Tokyo, Japan—Scandal-ridden and financially beleaguered Olympus Corporation, according to the Nikkei business daily, is planning to issue about $1.28 billion in new shares to bolster its depleted operating cash, “with Japanese high-tech stalwarts Sony and Fujifilm seen as possible buyers,” reported Reuters.
The Nikkei report follows a warning from one of Olympus’s leading shareholders that the board may try to retain control by issuing new shares to dilute the power of existing shareholders.
“Some people are obviously seeing that this will add to its net assets and contribute to the financial health of the company and increase the value of the company,” said Masayoshi Okamoto, head of dealing at Jujiya Securities, after Olympus shares saw a surge following four straight sessions of decline.
Olympus has been struggling since October to sort out a $1.7 billion accounting scandal that dates back to the 1990s, which eroded its net assets to just 45.9 billion yen ($588.9 million).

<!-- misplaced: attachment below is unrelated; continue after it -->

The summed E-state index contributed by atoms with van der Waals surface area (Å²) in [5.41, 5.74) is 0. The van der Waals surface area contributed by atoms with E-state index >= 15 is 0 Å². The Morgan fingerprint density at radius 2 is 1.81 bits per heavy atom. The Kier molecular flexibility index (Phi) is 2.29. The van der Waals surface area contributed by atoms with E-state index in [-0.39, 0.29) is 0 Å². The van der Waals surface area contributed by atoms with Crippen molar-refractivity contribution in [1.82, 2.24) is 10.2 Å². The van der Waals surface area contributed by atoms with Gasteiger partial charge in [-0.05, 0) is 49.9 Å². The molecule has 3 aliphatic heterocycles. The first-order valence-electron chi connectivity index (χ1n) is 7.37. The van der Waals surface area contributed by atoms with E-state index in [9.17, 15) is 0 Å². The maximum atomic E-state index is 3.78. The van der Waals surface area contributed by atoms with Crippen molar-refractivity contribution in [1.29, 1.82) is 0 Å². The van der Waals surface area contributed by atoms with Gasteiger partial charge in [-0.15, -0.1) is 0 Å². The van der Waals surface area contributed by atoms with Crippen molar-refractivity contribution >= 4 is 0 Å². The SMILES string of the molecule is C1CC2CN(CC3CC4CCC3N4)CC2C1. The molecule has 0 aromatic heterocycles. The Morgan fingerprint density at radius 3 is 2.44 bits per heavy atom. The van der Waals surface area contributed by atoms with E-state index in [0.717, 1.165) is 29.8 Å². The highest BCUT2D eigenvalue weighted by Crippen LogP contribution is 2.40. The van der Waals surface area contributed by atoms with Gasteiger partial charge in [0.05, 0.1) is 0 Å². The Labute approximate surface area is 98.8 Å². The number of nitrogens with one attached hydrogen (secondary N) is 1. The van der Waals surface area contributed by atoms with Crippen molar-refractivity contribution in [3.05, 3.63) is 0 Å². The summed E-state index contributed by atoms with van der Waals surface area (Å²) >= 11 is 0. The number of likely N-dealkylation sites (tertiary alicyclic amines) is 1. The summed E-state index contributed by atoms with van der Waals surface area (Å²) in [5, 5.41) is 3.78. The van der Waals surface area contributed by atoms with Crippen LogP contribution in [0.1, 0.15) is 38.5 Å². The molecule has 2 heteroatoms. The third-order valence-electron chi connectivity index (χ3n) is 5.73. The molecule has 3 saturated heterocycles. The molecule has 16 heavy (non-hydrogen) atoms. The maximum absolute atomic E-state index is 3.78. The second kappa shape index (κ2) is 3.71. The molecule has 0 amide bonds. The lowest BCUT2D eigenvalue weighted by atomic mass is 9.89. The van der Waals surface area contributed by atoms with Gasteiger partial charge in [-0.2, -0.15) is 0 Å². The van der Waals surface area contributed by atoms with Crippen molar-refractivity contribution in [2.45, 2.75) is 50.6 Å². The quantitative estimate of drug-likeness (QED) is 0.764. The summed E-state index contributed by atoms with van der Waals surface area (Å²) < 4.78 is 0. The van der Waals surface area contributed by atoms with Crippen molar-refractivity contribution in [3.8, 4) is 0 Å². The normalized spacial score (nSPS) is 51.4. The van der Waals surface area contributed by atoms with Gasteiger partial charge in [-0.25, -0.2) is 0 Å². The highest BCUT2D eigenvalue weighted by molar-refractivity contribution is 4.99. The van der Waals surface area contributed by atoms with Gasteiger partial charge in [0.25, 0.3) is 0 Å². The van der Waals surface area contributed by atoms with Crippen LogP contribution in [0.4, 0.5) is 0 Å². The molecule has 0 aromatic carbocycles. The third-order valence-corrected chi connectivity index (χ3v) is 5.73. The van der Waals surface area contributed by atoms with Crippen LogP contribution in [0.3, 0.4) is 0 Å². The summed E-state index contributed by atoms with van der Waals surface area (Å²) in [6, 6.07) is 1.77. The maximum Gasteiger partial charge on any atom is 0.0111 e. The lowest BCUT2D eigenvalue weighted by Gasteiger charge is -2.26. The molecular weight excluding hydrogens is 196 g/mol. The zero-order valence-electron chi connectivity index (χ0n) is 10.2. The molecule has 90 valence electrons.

The Nikkei said the camera and endoscope maker, which holds a 70% of the global endoscope market, “was believed to be considering issuing preferred shares that would not carry voting rights, although they would eventually be convertible into common stock.”
Panasonic may also acquire some of the stock, the Nikkei reported, adding, “Olympus said it had made no decisions about capital raising and would consider all options as it proceeds with managerial reforms.” According to Reuters, Sony and Fujifilm declined to comment. olympus.com